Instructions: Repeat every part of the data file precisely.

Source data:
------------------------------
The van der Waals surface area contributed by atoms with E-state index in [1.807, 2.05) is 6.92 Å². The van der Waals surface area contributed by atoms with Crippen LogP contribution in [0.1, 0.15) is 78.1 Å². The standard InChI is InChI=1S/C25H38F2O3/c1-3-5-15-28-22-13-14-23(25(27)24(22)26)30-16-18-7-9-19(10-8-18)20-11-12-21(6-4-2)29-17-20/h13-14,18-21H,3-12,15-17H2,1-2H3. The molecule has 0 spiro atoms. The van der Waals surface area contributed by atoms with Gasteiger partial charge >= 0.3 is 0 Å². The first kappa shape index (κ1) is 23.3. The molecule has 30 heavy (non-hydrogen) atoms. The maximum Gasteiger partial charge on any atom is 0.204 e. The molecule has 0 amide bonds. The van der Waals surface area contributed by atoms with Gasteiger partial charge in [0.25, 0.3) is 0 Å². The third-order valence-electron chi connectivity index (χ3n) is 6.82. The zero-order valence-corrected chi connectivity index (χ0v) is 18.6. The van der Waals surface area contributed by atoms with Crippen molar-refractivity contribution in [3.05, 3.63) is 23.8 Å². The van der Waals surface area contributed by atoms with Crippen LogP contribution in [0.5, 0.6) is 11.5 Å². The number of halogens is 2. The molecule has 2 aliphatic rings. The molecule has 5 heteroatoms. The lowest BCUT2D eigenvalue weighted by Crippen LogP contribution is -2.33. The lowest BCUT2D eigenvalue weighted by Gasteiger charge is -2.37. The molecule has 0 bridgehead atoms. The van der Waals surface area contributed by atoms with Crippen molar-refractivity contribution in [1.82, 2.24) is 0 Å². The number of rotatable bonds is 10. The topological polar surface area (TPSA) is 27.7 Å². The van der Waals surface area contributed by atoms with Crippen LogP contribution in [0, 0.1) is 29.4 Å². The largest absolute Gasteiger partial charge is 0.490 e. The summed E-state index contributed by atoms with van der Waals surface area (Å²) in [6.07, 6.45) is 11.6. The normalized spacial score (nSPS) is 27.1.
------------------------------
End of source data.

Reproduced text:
The van der Waals surface area contributed by atoms with E-state index in [1.807, 2.05) is 6.92 Å². The van der Waals surface area contributed by atoms with Crippen LogP contribution in [0.1, 0.15) is 78.1 Å². The standard InChI is InChI=1S/C25H38F2O3/c1-3-5-15-28-22-13-14-23(25(27)24(22)26)30-16-18-7-9-19(10-8-18)20-11-12-21(6-4-2)29-17-20/h13-14,18-21H,3-12,15-17H2,1-2H3. The molecule has 0 spiro atoms. The van der Waals surface area contributed by atoms with Gasteiger partial charge >= 0.3 is 0 Å². The first kappa shape index (κ1) is 23.3. The molecule has 30 heavy (non-hydrogen) atoms. The maximum Gasteiger partial charge on any atom is 0.204 e. The molecule has 0 amide bonds. The van der Waals surface area contributed by atoms with Gasteiger partial charge in [0.25, 0.3) is 0 Å². The third-order valence-electron chi connectivity index (χ3n) is 6.82. The zero-order valence-corrected chi connectivity index (χ0v) is 18.6. The van der Waals surface area contributed by atoms with Crippen molar-refractivity contribution in [3.05, 3.63) is 23.8 Å². The van der Waals surface area contributed by atoms with Crippen LogP contribution in [0.5, 0.6) is 11.5 Å². The number of halogens is 2. The molecule has 2 aliphatic rings. The molecule has 5 heteroatoms. The lowest BCUT2D eigenvalue weighted by Crippen LogP contribution is -2.33. The lowest BCUT2D eigenvalue weighted by Gasteiger charge is -2.37. The molecule has 0 bridgehead atoms. The van der Waals surface area contributed by atoms with Crippen molar-refractivity contribution in [1.82, 2.24) is 0 Å². The number of rotatable bonds is 10. The topological polar surface area (TPSA) is 27.7 Å². The van der Waals surface area contributed by atoms with Crippen LogP contribution in [0, 0.1) is 29.4 Å². The largest absolute Gasteiger partial charge is 0.490 e. The summed E-state index contributed by atoms with van der Waals surface area (Å²) in [6.07, 6.45) is 11.6. The normalized spacial score (nSPS) is 27.1.